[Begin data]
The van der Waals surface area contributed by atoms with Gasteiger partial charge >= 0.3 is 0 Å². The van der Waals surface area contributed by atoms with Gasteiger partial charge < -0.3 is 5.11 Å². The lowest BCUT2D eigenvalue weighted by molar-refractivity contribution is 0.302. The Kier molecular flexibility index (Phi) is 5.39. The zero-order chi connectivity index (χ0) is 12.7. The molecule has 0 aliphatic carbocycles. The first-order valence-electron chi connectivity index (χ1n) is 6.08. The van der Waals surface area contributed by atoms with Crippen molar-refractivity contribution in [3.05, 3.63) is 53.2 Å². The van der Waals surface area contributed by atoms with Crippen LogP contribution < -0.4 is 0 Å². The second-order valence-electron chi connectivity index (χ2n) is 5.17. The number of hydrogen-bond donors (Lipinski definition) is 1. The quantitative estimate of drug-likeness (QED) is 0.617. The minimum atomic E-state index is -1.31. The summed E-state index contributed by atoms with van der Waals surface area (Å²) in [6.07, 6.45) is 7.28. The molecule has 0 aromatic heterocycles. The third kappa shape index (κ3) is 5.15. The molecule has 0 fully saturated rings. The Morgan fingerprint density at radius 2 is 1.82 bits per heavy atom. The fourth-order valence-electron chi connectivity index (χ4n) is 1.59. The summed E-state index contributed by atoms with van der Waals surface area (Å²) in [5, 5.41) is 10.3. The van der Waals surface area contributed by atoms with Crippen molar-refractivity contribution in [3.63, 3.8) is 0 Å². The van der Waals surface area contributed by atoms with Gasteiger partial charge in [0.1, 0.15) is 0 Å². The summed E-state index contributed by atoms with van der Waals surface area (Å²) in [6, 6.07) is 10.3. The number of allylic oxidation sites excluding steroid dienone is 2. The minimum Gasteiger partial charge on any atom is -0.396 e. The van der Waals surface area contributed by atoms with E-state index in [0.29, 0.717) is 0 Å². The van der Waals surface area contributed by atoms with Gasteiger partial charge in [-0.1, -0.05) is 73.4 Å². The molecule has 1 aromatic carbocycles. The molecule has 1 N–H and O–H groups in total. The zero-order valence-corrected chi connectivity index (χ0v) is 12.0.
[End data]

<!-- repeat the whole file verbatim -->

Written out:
The van der Waals surface area contributed by atoms with Gasteiger partial charge >= 0.3 is 0 Å². The van der Waals surface area contributed by atoms with Gasteiger partial charge < -0.3 is 5.11 Å². The lowest BCUT2D eigenvalue weighted by molar-refractivity contribution is 0.302. The Kier molecular flexibility index (Phi) is 5.39. The zero-order chi connectivity index (χ0) is 12.7. The molecule has 0 aliphatic carbocycles. The first-order valence-electron chi connectivity index (χ1n) is 6.08. The van der Waals surface area contributed by atoms with Crippen molar-refractivity contribution in [3.05, 3.63) is 53.2 Å². The van der Waals surface area contributed by atoms with Crippen LogP contribution < -0.4 is 0 Å². The second-order valence-electron chi connectivity index (χ2n) is 5.17. The number of hydrogen-bond donors (Lipinski definition) is 1. The quantitative estimate of drug-likeness (QED) is 0.617. The minimum atomic E-state index is -1.31. The summed E-state index contributed by atoms with van der Waals surface area (Å²) in [6.07, 6.45) is 7.28. The molecule has 0 aromatic heterocycles. The third kappa shape index (κ3) is 5.15. The molecule has 0 fully saturated rings. The Morgan fingerprint density at radius 2 is 1.82 bits per heavy atom. The fourth-order valence-electron chi connectivity index (χ4n) is 1.59. The summed E-state index contributed by atoms with van der Waals surface area (Å²) in [5, 5.41) is 10.3. The van der Waals surface area contributed by atoms with Crippen molar-refractivity contribution in [3.63, 3.8) is 0 Å². The van der Waals surface area contributed by atoms with Gasteiger partial charge in [0.1, 0.15) is 0 Å². The summed E-state index contributed by atoms with van der Waals surface area (Å²) in [6, 6.07) is 10.3. The number of allylic oxidation sites excluding steroid dienone is 2. The minimum Gasteiger partial charge on any atom is -0.396 e. The van der Waals surface area contributed by atoms with E-state index in [0.29, 0.717) is 0 Å². The van der Waals surface area contributed by atoms with Gasteiger partial charge in [-0.1, -0.05) is 73.4 Å². The molecule has 1 aromatic carbocycles. The molecule has 1 N–H and O–H groups in total. The zero-order valence-corrected chi connectivity index (χ0v) is 12.0.